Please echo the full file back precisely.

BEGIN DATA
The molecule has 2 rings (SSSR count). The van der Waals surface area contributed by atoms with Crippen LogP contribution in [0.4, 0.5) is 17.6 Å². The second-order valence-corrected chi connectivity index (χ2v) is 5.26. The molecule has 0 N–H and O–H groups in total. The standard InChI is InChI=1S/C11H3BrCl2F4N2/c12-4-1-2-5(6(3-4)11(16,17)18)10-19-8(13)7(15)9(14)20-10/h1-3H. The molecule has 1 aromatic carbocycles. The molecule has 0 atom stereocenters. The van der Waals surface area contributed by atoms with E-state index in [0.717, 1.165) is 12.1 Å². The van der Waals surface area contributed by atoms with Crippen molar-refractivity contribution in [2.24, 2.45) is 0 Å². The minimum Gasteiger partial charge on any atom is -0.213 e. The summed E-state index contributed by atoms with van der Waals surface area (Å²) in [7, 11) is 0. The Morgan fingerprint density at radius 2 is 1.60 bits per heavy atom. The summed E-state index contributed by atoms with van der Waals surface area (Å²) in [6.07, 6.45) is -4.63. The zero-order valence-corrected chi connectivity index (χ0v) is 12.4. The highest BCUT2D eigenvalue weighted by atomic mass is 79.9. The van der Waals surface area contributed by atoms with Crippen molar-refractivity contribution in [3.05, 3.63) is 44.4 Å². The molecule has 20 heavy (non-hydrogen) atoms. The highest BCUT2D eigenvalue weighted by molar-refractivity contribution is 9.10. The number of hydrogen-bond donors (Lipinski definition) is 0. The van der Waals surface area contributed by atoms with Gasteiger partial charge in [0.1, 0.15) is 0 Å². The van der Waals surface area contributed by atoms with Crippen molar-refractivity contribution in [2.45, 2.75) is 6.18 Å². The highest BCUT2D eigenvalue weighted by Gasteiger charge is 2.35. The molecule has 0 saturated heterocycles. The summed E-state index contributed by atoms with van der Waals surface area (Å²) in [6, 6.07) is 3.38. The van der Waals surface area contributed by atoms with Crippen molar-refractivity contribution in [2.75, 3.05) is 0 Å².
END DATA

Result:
The molecule has 2 rings (SSSR count). The van der Waals surface area contributed by atoms with Crippen LogP contribution in [0.4, 0.5) is 17.6 Å². The second-order valence-corrected chi connectivity index (χ2v) is 5.26. The molecule has 0 N–H and O–H groups in total. The standard InChI is InChI=1S/C11H3BrCl2F4N2/c12-4-1-2-5(6(3-4)11(16,17)18)10-19-8(13)7(15)9(14)20-10/h1-3H. The molecule has 1 aromatic carbocycles. The molecule has 0 atom stereocenters. The van der Waals surface area contributed by atoms with E-state index in [0.717, 1.165) is 12.1 Å². The van der Waals surface area contributed by atoms with Crippen molar-refractivity contribution in [2.24, 2.45) is 0 Å². The minimum Gasteiger partial charge on any atom is -0.213 e. The summed E-state index contributed by atoms with van der Waals surface area (Å²) in [7, 11) is 0. The Morgan fingerprint density at radius 2 is 1.60 bits per heavy atom. The summed E-state index contributed by atoms with van der Waals surface area (Å²) in [6.07, 6.45) is -4.63. The zero-order valence-corrected chi connectivity index (χ0v) is 12.4. The highest BCUT2D eigenvalue weighted by atomic mass is 79.9. The van der Waals surface area contributed by atoms with Crippen molar-refractivity contribution in [3.05, 3.63) is 44.4 Å². The molecule has 20 heavy (non-hydrogen) atoms. The highest BCUT2D eigenvalue weighted by molar-refractivity contribution is 9.10. The number of hydrogen-bond donors (Lipinski definition) is 0. The van der Waals surface area contributed by atoms with Gasteiger partial charge in [0.1, 0.15) is 0 Å². The van der Waals surface area contributed by atoms with Crippen molar-refractivity contribution in [2.45, 2.75) is 6.18 Å². The highest BCUT2D eigenvalue weighted by Gasteiger charge is 2.35. The molecule has 0 saturated heterocycles. The summed E-state index contributed by atoms with van der Waals surface area (Å²) in [6, 6.07) is 3.38. The van der Waals surface area contributed by atoms with Crippen molar-refractivity contribution in [2.75, 3.05) is 0 Å².